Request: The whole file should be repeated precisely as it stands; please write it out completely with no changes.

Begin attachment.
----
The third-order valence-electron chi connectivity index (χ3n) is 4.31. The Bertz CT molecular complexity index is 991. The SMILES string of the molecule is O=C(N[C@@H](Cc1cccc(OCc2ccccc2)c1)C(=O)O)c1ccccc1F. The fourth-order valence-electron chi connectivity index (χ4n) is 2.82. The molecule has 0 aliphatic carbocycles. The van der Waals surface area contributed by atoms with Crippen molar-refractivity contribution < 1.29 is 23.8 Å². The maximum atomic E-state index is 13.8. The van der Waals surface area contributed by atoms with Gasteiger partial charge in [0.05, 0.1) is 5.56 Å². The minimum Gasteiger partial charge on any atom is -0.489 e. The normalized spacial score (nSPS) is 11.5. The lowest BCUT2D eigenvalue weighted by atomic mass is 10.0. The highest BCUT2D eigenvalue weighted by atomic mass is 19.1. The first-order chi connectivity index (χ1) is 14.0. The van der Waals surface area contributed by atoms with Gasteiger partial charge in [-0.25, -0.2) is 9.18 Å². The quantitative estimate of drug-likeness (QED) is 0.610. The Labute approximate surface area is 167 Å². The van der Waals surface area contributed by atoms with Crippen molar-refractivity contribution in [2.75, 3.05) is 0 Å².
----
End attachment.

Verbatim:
The third-order valence-electron chi connectivity index (χ3n) is 4.31. The Bertz CT molecular complexity index is 991. The SMILES string of the molecule is O=C(N[C@@H](Cc1cccc(OCc2ccccc2)c1)C(=O)O)c1ccccc1F. The fourth-order valence-electron chi connectivity index (χ4n) is 2.82. The molecule has 0 aliphatic carbocycles. The van der Waals surface area contributed by atoms with Crippen molar-refractivity contribution < 1.29 is 23.8 Å². The maximum atomic E-state index is 13.8. The van der Waals surface area contributed by atoms with Gasteiger partial charge in [0.05, 0.1) is 5.56 Å². The minimum Gasteiger partial charge on any atom is -0.489 e. The normalized spacial score (nSPS) is 11.5. The lowest BCUT2D eigenvalue weighted by atomic mass is 10.0. The highest BCUT2D eigenvalue weighted by atomic mass is 19.1. The first-order chi connectivity index (χ1) is 14.0. The van der Waals surface area contributed by atoms with Gasteiger partial charge in [-0.25, -0.2) is 9.18 Å². The quantitative estimate of drug-likeness (QED) is 0.610. The Labute approximate surface area is 167 Å². The van der Waals surface area contributed by atoms with Crippen molar-refractivity contribution in [2.75, 3.05) is 0 Å².